Opinion: Time for an Agile Certification Program
He asks: How can the agile community be taken seriously when we have such a low acceptance criteria to become "certified"?
Behrens is concerned that the longer we go without an accredited and common agile certification program, the more likely independent and proprietary certification programs will sprout up as we are seeing today with Product Owner Certification, Rally's Enterprise Agile programs and others.
Behrens calls on the Agile community, including the Agile Project Leadership Network (APLN), Agile Alliance, Scrum Alliance, FDD, DSDM and other factions to begin to look at a true Agile Certification Process. He is far from the first to question current certification programs.
Ironically, one of the motivating factors behind the Scrum Certification Courses (CSM) was Ken Schwaber's desire to maintain a common set of practices among those using the Scrum name. Mike Bowler, one of the earliest certified ScrumMasters, wrote "There were a number of people claiming to know Scrum who were implementing totally different processes in organizations. When those projects failed, it was Scrum that took the blame even though the process in use had only the smallest resemblance to Scrum itself. With the certification, the thought was that an organization could be sure they were really getting Scrum if the person they hired to bring it in was certified." Naturally, Schwaber started in his own backyard with the methodology he himself co-authored, and created the CSM course. However, with time, revamping/eliminating the CSM has been a recurrent theme on the ScrumDevelopment list, though no change to the basic course has been implemented, and courses around the world continue to fill up.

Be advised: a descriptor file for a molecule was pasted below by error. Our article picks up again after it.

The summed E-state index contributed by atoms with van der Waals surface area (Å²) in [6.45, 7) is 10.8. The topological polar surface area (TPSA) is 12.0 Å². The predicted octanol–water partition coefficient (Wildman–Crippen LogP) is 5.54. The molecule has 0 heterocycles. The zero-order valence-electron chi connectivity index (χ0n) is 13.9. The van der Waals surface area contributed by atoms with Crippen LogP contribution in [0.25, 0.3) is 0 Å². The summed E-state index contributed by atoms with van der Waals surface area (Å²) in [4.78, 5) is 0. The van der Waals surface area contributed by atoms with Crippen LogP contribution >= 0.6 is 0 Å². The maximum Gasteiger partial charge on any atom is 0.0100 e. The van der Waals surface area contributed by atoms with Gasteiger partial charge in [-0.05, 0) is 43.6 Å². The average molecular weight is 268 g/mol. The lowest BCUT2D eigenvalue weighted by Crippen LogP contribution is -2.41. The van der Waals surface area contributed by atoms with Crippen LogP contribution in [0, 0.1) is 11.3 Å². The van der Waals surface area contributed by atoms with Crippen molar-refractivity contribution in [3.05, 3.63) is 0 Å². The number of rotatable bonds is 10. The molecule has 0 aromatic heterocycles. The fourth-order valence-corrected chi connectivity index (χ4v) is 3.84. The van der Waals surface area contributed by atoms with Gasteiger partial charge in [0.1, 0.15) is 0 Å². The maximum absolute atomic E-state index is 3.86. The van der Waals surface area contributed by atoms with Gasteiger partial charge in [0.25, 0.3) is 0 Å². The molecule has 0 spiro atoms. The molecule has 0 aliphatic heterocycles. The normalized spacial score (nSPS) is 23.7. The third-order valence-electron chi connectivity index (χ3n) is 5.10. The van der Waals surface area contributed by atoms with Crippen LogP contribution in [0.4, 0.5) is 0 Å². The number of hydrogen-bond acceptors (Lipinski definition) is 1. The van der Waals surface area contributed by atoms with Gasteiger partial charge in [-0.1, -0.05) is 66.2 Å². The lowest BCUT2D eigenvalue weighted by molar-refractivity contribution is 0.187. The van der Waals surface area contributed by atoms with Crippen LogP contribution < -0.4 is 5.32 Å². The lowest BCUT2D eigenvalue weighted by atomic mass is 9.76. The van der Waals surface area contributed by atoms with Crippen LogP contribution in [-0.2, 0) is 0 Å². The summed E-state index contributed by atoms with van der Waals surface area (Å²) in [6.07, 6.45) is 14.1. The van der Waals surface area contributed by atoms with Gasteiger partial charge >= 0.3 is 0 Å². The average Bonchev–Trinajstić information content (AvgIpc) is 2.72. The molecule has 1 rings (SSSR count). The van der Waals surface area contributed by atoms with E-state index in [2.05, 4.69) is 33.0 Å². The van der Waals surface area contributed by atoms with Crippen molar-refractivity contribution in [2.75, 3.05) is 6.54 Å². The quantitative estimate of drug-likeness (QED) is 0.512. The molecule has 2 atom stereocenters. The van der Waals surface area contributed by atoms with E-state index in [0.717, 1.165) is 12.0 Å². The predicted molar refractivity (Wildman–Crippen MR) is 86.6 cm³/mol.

Now, with multiple Agile methodologies and enterprises following suit, organizations looking for credentials once again have a plethora of choices... of differing perceived value, apparently.
The subject of certification itself was questioned by respected author and speaker Tom DeMarco, who suggested in 1998, in an open letter in Cutter IT Journal, that "we let [hiring organizations] figure out for themselves who they should hire."
Is this advice good?
I do not favour certification. It's expensive and penalises those who can do a great job but don't have a certificate. What would I put in its place? Well, there must be about 100 people who I'd be prepared to say have some level of competence at agility. Of course, some of these are better than others. But why should anyone value my opinion on who I think understands 'agile'? Well, if enough other people rated my ability high enough, other people might have confidence in my ability and my opinions of other folks' ability. Of course, I might value some people's opinions higher than others - perhaps 1 vote from Ron Jeffries would be worth 5 from Deb Hartmann or equivalent; 10 from me or equivalent.
Or we could just talk to one another
I find that big businesses don't make much so of them (more of a formality) but smaller companies take them more seriously.
Would they really accept a certificate without also asking to speak with former colleagues? Can we help those doing the hiring ask the right questions, so they can spot hacks? Maybe this is another solution to the problem of accreditation, as Paul notes in talking about "votes" of confidence.
What to measure
Menlo Innovations description of Extreme Interviewing sounds like a better approach than a certificate.